Jaja may be invoked as a regular Scheme interpreter from a shell with:
      	java Jaja.Textual

or as a window-based interpreter, again from a shell (be sure to be in a directory containing the Jaja subdirectory), with:

	java Jaja.FromOS

or as an applet from an html page as shown above in this very page.

You may exit from Jaja by simulating an end of file in textual mode (usually CTRL-D) or by calling the exit unary function. Visit another page to stop an applet!

There is a variety of ways to load this interpreter (as an applet or a textual application, from a jar file, a zip file, a directory of individual class files, with hidden options, etc.) make difficult to test them all. Here are some hints to check if Jaja do not work.

The predefined library

The predefined library contains around 50 primitives so many non essential functions of R4RS are missing. Functions are currently limited to ten arguments. However, dynamic binding is implemented to encode current input/output ports. Dynamic binding may also be used directly for other purposes.

Additional functions such as (help), (oblist) and (exit n) are available. The eval and load functions (you may even give an url to load remote Scheme files) are also supported.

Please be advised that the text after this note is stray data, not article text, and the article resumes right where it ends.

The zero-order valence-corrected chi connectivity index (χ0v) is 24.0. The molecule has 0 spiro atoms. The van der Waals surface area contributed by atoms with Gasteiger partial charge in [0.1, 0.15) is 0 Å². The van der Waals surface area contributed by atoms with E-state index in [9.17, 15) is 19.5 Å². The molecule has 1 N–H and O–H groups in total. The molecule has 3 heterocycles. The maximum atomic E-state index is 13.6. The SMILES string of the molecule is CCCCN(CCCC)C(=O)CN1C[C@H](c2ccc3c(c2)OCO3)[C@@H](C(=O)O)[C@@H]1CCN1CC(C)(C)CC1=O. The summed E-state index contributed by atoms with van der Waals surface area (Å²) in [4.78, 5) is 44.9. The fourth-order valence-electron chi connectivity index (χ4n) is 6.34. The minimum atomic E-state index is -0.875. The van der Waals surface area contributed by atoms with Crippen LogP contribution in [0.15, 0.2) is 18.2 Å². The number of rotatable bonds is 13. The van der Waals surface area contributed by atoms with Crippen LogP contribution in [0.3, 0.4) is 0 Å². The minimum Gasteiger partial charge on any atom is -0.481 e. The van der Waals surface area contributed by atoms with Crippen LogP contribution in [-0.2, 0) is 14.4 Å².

A recent addition is (detach fun args...) which detaches a thread that applies fun on args... and throws away the resulting value.

The interpreter may be used remotely (with RMI). Different listeners may address the same Scheme interpreter.

The interpreted language

The standard Scheme functions that may be defined in Scheme and do not require to be written natively in Java, appear in the boot1.scm file. Just load it to take benefit of map, equal?, etc. Just say:
(load "boot1.scm") 

The interpreter does not support macro: no define (use set! instead), no letrec ... But it does support a tower of macroexpansion interpreters with the eval-in-expansion-world toplevel macro which allows you to define your own macroexpansion mechanism!

To use the derived syntaxes of Scheme (named let, define, and etc.), you may use the bootm1.scm file. This file defines a macroexpansion engine (an expand function) that converts standard Scheme into the pure Scheme kernel understood by Jaja. You must load it at the macro-level ie, just say:

  (begin (load "boot1.scm") 
         (load "bootm1.scm") ) ) 

These two files are packed in the jar/zip distributed files from which they may be loaded. Human, go away! These files are computer-generated to be computer-readable. These files use a uninitialized-let special form that introduces local bindings that are initially uninitialized: they raise an error if read before being initialized. This special form allows to define letrec as a regular macro in Scheme.

The compiled language

The compiler supports traditional Lisp-like macros and thus supports define, letrec ...

Soon the compiler will be available as a single, loadable file.


This interpreter is named Jaja, as suggested by Emmanuel Chailloux. Jaja is affectionate slang for "wine" in French.

Other Scheme implementations in Java exist:

Updated by Christian.Queinnec@lip6.fr
$Id: Jaja.html,v 1.46 2000/09/21 18:08:33 queinnec Exp $